Week 2 respond to Daniel post

Jung describes “leadership style” as a key to “being one of the most, if not the most, important” aspects of organizational leadership (Jung, 2003, pp. 1). In the context of Steve Jobs and his relentless quest for innovation before customers know they even want a product or service, Jung’s analysis of transformational leadership and its integration with innovation is spot on. 
In the context of Loehr’s description of innovation and its relation to science, Loehr argues that “an innovation is deduced from rational arguments and ideas has to be induced by facts” (Loehr, 2017, pp. 25). In many ways, Jobs’ arguments for new and innovative ideas are sound and flawed at the same time: why invent something people don’t even know what they want? How would one know that people want a product if it is not even tested, advertised, or researched?
On the other side, part of being Jung’s transformational leader is exactly what the word “transform” means: innovating a current idea into a new thought, product, or concept. With Loehr arguing that innovation is deduced from rational arguments, he and Steve Jobs are both right: innovation is indeed a rational, rigorous process, and Steve Jobs turned out to be “rational” in his approach that people needed products they didn’t even think they would need. Certainly, his ideas could have been “irrational” if his “innovations” turned out to be futile and not profitable. 
In the “What is Innovation?” video, every one of the people mentioned applied a rigorous practice to innovation, or a “process, or a series of steps to create something of value for society” (What Is Innovation? – Science of Innovation, 2013, 00:15–05:21). Logic was applied as Loehr suggests, and each innovator also created products that people did not know that they wanted. Again, Jobs’ style is both logical and flawed: if the idea did not work, it would have been flawed, if the idea created profit, then it would be brilliant.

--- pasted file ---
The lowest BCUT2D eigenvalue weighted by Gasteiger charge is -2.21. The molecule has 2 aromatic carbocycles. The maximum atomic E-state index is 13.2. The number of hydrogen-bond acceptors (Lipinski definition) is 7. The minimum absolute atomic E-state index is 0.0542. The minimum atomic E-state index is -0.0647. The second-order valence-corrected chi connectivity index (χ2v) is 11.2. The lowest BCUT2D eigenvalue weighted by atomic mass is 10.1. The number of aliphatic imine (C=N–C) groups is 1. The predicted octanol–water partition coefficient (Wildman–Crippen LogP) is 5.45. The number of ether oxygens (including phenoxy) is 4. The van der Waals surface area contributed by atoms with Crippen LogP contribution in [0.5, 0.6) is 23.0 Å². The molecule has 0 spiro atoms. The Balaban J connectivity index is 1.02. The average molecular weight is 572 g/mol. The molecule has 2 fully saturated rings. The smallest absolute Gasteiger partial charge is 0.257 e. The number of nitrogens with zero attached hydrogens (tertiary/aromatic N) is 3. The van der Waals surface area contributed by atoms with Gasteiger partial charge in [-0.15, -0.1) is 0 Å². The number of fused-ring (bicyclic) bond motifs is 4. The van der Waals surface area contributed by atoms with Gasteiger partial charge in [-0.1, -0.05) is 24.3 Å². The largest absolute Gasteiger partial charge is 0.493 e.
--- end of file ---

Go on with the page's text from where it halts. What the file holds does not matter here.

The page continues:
Throughout this leadership program, a constant theme has been applying rigor to the process, whether the process be treating people right, collaboration, changing culture, or in this case, innovating. Loehr describes rational arguments because of facts that lead to the creation of innovative ideas; I would argue that his approach is the rigor required to achieve innovation. Despite the science and research applied to innovation as seen in the readings and video, I would also argue that indeed Steve Jobs and others are visionaries, working beyond their times, in term making them truly “transformational” leaders.
Lohr, K. (2016). The Science of Innovation: A Comprehensive Approach for Innovation Management (De Gruyter Textbook) (Digital original ed.). Walter de Gruyter.
Jung, D. I., Chow, C., & Wu, A. (2003). The role of transformational leadership in enhancing organizational innovation: Hypotheses and some preliminary findings. The Leadership Quarterly, 14(4–5), 525–544. https://doi.org/10.1016/s1048-9843(03)00050-x
What is Innovation? – Science of Innovation. (2013, December 16). [Video]. YouTube. https://www.youtube.com/watch?v=UR83B1UuzCY

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